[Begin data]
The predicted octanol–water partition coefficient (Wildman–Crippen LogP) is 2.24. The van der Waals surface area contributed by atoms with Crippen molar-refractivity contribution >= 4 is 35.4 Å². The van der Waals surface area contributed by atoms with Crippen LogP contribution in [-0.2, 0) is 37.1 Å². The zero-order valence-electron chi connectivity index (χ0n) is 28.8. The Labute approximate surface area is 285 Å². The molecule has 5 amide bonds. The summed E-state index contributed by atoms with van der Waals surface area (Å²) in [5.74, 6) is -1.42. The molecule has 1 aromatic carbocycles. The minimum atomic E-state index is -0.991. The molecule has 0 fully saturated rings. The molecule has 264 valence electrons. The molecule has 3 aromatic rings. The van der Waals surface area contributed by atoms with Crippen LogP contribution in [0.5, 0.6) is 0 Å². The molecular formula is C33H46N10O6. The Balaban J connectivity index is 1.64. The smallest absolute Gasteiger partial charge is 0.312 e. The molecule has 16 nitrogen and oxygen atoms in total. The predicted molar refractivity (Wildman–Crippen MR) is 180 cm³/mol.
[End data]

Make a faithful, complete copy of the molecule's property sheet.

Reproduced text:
The predicted octanol–water partition coefficient (Wildman–Crippen LogP) is 2.24. The van der Waals surface area contributed by atoms with Crippen molar-refractivity contribution >= 4 is 35.4 Å². The van der Waals surface area contributed by atoms with Crippen LogP contribution in [-0.2, 0) is 37.1 Å². The zero-order valence-electron chi connectivity index (χ0n) is 28.8. The Labute approximate surface area is 285 Å². The molecule has 5 amide bonds. The summed E-state index contributed by atoms with van der Waals surface area (Å²) in [5.74, 6) is -1.42. The molecule has 1 aromatic carbocycles. The minimum atomic E-state index is -0.991. The molecule has 0 fully saturated rings. The molecule has 264 valence electrons. The molecule has 3 aromatic rings. The van der Waals surface area contributed by atoms with Crippen LogP contribution in [0.5, 0.6) is 0 Å². The molecular formula is C33H46N10O6. The Balaban J connectivity index is 1.64. The smallest absolute Gasteiger partial charge is 0.312 e. The molecule has 16 nitrogen and oxygen atoms in total. The predicted molar refractivity (Wildman–Crippen MR) is 180 cm³/mol.